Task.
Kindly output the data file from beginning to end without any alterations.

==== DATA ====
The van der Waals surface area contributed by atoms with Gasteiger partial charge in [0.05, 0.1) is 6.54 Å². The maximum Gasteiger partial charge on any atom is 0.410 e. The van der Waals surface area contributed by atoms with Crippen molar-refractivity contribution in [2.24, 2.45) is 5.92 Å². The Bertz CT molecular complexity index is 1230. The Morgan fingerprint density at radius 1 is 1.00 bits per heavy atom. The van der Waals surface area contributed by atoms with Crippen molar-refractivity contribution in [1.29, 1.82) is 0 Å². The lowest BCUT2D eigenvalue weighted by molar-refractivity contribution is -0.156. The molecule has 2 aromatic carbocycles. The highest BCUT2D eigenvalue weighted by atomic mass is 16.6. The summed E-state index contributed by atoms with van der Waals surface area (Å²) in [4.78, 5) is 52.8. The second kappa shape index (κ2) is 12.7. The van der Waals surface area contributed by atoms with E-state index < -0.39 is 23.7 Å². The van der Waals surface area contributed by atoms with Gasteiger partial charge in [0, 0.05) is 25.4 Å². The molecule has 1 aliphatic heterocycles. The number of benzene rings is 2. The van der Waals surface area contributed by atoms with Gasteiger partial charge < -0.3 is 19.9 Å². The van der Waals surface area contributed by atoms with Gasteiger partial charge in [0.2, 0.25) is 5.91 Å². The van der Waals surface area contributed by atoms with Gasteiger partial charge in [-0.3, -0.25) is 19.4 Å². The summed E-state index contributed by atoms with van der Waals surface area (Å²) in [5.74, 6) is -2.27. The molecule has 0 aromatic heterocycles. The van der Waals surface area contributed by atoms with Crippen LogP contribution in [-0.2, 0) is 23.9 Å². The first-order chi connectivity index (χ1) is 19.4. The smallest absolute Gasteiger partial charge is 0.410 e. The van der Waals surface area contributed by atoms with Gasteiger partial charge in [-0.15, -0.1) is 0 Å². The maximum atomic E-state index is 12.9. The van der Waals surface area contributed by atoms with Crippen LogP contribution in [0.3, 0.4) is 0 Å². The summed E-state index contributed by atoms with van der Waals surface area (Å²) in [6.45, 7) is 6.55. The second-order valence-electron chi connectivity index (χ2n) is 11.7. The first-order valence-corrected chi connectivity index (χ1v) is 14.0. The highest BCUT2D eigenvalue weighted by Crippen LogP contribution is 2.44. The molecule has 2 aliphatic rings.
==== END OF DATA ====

The van der Waals surface area contributed by atoms with Gasteiger partial charge in [0.05, 0.1) is 6.54 Å². The maximum Gasteiger partial charge on any atom is 0.410 e. The van der Waals surface area contributed by atoms with Crippen molar-refractivity contribution in [2.24, 2.45) is 5.92 Å². The Bertz CT molecular complexity index is 1230. The Morgan fingerprint density at radius 1 is 1.00 bits per heavy atom. The van der Waals surface area contributed by atoms with Crippen molar-refractivity contribution in [1.29, 1.82) is 0 Å². The lowest BCUT2D eigenvalue weighted by molar-refractivity contribution is -0.156. The molecule has 2 aromatic carbocycles. The highest BCUT2D eigenvalue weighted by atomic mass is 16.6. The summed E-state index contributed by atoms with van der Waals surface area (Å²) in [4.78, 5) is 52.8. The second kappa shape index (κ2) is 12.7. The van der Waals surface area contributed by atoms with E-state index < -0.39 is 23.7 Å². The van der Waals surface area contributed by atoms with Gasteiger partial charge in [0, 0.05) is 25.4 Å². The molecule has 1 aliphatic heterocycles. The number of benzene rings is 2. The van der Waals surface area contributed by atoms with Gasteiger partial charge < -0.3 is 19.9 Å². The van der Waals surface area contributed by atoms with Gasteiger partial charge in [0.2, 0.25) is 5.91 Å². The van der Waals surface area contributed by atoms with Gasteiger partial charge in [-0.3, -0.25) is 19.4 Å². The summed E-state index contributed by atoms with van der Waals surface area (Å²) in [5.74, 6) is -2.27. The molecule has 0 aromatic heterocycles. The van der Waals surface area contributed by atoms with Crippen LogP contribution in [-0.2, 0) is 23.9 Å². The first-order chi connectivity index (χ1) is 19.4. The smallest absolute Gasteiger partial charge is 0.410 e. The van der Waals surface area contributed by atoms with Gasteiger partial charge in [-0.15, -0.1) is 0 Å². The maximum atomic E-state index is 12.9. The van der Waals surface area contributed by atoms with Crippen LogP contribution in [0.3, 0.4) is 0 Å². The summed E-state index contributed by atoms with van der Waals surface area (Å²) in [6.45, 7) is 6.55. The second-order valence-electron chi connectivity index (χ2n) is 11.7. The first-order valence-corrected chi connectivity index (χ1v) is 14.0. The highest BCUT2D eigenvalue weighted by Crippen LogP contribution is 2.44. The molecule has 2 aliphatic rings.